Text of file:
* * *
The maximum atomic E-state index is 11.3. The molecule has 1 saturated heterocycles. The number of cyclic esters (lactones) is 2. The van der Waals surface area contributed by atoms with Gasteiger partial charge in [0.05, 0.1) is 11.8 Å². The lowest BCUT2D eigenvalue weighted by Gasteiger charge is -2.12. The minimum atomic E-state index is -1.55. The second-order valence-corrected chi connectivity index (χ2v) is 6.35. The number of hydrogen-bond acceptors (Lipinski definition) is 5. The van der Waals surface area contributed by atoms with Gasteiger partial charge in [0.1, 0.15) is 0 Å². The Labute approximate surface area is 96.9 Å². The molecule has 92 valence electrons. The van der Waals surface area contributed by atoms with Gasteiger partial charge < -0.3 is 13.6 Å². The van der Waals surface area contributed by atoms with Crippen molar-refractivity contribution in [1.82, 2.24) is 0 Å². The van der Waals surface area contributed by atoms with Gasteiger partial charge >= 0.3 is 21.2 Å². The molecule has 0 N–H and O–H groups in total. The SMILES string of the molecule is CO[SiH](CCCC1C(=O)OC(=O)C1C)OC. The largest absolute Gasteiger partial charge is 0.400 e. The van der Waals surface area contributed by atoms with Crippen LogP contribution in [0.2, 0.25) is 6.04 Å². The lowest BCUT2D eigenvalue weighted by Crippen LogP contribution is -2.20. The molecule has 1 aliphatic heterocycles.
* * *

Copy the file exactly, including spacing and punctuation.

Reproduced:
The maximum atomic E-state index is 11.3. The molecule has 1 saturated heterocycles. The number of cyclic esters (lactones) is 2. The van der Waals surface area contributed by atoms with Gasteiger partial charge in [0.05, 0.1) is 11.8 Å². The lowest BCUT2D eigenvalue weighted by Gasteiger charge is -2.12. The minimum atomic E-state index is -1.55. The second-order valence-corrected chi connectivity index (χ2v) is 6.35. The number of hydrogen-bond acceptors (Lipinski definition) is 5. The van der Waals surface area contributed by atoms with Gasteiger partial charge in [0.1, 0.15) is 0 Å². The Labute approximate surface area is 96.9 Å². The molecule has 92 valence electrons. The van der Waals surface area contributed by atoms with Gasteiger partial charge < -0.3 is 13.6 Å². The van der Waals surface area contributed by atoms with Crippen molar-refractivity contribution in [1.82, 2.24) is 0 Å². The van der Waals surface area contributed by atoms with Gasteiger partial charge >= 0.3 is 21.2 Å². The molecule has 0 N–H and O–H groups in total. The SMILES string of the molecule is CO[SiH](CCCC1C(=O)OC(=O)C1C)OC. The largest absolute Gasteiger partial charge is 0.400 e. The van der Waals surface area contributed by atoms with Crippen LogP contribution in [0.2, 0.25) is 6.04 Å². The lowest BCUT2D eigenvalue weighted by Crippen LogP contribution is -2.20. The molecule has 1 aliphatic heterocycles.